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Duranta repens or Duranta erecta

Duranta repens is known as Duranta erecta and is native to Central and South America, more particularly Argentina, Brazil, and Mexico, it has dripping violet colors in multi-clustered flowers. Other common names include Golden Dewdrop, Pigeon Berry, and Skyflower.

It is part of the Verbenaceae family of plants. Duranta erecta was named after Castore Durante da Gualdo (1529-1590), an Italian botanist. It is known as Duranta erecta and D. repens is an older name especially referring to varieties that had smaller leaves.

Duranta erecta
Duranta erecta

It is an evergreen shrub that attracts butterflies and flowers all summer long. Duranta erecta grows to 6m or 20ft. Mature plants have thorns. The leaves are lighter green. They are elliptic, ovate, and opposite. Duranta erecta is a fast grower and can grow 50cm or 20in a year.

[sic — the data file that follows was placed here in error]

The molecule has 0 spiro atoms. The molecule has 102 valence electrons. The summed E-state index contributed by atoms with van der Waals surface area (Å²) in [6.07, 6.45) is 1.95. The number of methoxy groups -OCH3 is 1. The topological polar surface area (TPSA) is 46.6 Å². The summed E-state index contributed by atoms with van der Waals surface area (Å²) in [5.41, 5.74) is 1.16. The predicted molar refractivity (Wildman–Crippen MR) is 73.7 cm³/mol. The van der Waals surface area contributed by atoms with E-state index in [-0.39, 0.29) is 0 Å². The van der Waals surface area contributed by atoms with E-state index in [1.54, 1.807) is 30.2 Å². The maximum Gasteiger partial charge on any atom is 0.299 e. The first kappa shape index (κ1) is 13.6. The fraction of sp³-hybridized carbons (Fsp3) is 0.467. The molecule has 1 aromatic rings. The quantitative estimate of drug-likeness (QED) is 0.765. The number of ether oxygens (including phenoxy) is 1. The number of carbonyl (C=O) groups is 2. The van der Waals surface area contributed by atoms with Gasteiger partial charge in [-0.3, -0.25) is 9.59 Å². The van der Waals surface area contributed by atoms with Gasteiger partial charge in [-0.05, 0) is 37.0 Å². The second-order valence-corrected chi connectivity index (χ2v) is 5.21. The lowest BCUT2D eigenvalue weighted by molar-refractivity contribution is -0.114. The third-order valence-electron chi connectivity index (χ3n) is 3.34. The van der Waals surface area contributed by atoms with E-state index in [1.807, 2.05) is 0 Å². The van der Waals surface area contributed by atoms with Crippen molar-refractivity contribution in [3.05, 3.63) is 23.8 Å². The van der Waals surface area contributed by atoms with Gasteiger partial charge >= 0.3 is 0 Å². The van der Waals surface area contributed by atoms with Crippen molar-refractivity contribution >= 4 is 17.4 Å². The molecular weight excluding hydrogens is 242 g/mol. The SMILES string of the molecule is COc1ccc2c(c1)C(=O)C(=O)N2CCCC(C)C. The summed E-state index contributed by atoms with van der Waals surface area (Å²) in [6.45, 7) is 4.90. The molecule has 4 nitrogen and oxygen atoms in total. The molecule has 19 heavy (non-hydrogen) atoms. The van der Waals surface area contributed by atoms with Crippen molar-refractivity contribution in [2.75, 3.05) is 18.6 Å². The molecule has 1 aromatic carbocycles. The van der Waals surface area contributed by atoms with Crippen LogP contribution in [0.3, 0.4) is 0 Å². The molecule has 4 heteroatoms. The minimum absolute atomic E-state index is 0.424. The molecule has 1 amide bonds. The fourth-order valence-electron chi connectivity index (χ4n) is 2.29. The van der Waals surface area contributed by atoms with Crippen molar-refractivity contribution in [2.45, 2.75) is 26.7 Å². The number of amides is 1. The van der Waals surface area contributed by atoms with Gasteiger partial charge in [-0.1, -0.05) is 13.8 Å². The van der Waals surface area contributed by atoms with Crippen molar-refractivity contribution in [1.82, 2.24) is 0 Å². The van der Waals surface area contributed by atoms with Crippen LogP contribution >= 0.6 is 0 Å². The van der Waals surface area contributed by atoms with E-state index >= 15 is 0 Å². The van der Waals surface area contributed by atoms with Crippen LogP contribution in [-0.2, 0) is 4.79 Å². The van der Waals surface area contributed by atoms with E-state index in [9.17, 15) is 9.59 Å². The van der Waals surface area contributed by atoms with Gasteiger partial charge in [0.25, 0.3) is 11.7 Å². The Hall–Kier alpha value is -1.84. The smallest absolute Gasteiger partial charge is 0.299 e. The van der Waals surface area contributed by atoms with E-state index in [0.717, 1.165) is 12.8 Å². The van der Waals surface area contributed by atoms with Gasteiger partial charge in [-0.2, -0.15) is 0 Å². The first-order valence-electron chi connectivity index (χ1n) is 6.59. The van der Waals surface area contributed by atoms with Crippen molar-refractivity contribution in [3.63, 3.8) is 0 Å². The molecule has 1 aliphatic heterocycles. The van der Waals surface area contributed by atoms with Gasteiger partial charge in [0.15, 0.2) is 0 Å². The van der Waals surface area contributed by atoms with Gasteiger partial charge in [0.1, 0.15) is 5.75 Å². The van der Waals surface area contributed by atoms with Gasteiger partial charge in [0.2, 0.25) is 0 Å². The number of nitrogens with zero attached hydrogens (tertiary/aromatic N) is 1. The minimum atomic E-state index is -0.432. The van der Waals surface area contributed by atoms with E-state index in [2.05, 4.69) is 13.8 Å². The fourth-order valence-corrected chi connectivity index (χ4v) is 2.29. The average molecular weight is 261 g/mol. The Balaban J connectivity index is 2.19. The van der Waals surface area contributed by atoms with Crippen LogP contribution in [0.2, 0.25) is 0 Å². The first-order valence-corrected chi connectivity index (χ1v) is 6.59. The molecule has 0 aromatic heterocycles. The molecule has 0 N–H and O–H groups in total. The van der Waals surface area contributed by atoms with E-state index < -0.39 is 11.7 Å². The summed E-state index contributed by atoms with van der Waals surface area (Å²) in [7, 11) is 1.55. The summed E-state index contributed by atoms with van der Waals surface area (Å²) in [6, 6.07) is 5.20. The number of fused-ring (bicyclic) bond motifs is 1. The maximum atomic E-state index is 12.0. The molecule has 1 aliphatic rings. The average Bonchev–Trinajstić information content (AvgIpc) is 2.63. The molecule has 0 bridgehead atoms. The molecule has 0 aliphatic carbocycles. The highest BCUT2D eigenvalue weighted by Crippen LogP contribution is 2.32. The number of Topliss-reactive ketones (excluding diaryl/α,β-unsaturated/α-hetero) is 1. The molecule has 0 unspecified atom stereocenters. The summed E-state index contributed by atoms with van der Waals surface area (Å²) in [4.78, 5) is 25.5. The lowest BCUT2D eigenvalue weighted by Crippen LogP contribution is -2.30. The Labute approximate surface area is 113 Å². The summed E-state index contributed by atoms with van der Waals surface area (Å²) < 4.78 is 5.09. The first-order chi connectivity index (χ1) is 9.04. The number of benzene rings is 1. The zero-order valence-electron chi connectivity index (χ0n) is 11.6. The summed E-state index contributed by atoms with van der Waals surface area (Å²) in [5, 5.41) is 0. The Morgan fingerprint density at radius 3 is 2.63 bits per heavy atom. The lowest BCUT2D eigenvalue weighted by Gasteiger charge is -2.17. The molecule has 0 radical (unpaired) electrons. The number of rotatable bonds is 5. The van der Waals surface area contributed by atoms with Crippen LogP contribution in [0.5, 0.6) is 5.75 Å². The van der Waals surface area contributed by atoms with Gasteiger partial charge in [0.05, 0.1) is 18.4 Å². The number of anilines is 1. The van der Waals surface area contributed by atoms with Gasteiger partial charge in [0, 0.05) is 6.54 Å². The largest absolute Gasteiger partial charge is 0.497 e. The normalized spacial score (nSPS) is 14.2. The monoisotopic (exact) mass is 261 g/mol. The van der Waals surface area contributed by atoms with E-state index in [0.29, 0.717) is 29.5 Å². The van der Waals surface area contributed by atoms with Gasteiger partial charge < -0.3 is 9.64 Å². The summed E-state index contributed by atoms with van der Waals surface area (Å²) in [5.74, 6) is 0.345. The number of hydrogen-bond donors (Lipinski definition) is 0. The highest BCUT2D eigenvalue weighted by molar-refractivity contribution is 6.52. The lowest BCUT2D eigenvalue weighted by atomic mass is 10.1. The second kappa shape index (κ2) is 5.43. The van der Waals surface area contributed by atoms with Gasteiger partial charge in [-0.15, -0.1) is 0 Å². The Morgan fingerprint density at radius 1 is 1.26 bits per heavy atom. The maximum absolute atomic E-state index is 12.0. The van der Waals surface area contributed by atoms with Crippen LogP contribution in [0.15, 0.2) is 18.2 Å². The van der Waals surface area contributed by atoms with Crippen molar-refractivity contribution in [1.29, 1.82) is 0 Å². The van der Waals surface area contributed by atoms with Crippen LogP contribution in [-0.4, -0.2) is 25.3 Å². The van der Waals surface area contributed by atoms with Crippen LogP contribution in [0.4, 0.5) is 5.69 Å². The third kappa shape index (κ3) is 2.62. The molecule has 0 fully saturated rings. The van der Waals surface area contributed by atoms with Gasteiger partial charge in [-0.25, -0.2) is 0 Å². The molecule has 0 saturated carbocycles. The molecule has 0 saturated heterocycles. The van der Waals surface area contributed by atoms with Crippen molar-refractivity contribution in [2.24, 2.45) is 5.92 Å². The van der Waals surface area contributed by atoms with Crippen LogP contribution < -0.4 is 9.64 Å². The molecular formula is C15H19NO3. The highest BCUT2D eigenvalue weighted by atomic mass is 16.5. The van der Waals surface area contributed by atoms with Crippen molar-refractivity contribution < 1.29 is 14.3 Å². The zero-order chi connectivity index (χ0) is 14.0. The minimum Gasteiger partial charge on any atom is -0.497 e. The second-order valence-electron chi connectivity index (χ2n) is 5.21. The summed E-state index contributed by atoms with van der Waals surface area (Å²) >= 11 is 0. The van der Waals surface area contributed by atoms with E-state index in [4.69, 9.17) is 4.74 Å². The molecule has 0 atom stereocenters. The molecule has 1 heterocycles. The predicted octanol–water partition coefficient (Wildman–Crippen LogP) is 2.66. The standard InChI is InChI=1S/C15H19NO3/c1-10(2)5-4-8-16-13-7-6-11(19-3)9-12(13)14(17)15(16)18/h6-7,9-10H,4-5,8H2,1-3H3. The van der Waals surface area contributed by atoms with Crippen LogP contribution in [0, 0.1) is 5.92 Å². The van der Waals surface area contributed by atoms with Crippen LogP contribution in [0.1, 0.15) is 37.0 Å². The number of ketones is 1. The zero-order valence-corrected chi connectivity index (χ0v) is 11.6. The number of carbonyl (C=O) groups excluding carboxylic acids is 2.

Duranta erecta flowers are lavender. They grow in terminal clusters on auxiliary stems. It can flower all year depending on the climate. Berries follow the flowers. It produces yellow-orange berries, each containing several seeds. The unripened berries as well as the leaves are toxic. However, songbirds do feed on the berries.

How to grow Duranta erecta:

Grow Duranta erecta in the sun. Plant it in loamy, moist soil that is well-drained. Moisture is important but never soggy. You should thin the branches. Prune back to keep fresh growth all the time. Duranta erecta is considered a weed in Australia, South and China and invasive in French Polynesia, and Hawaii.

Duranta Repens onlineflowergarden.com
Duranta Repens or Duranta Erecta

Also read Duranta erecta ‘Alba’

About Online Flower Garden & Dino

I am a flower enthusiast and a gardener at heart. Ever since childhood I loved reading about plants and started gardening at an early age. First by helping my father in the garden and later managing a large garden myself in my teen years. I planted and cared for a large number of plants, flowers, and trees both outdoors and in a greenhouse. To this day I enjoy visiting gardens and parks and learning about new and old specimens and varieties of plants.

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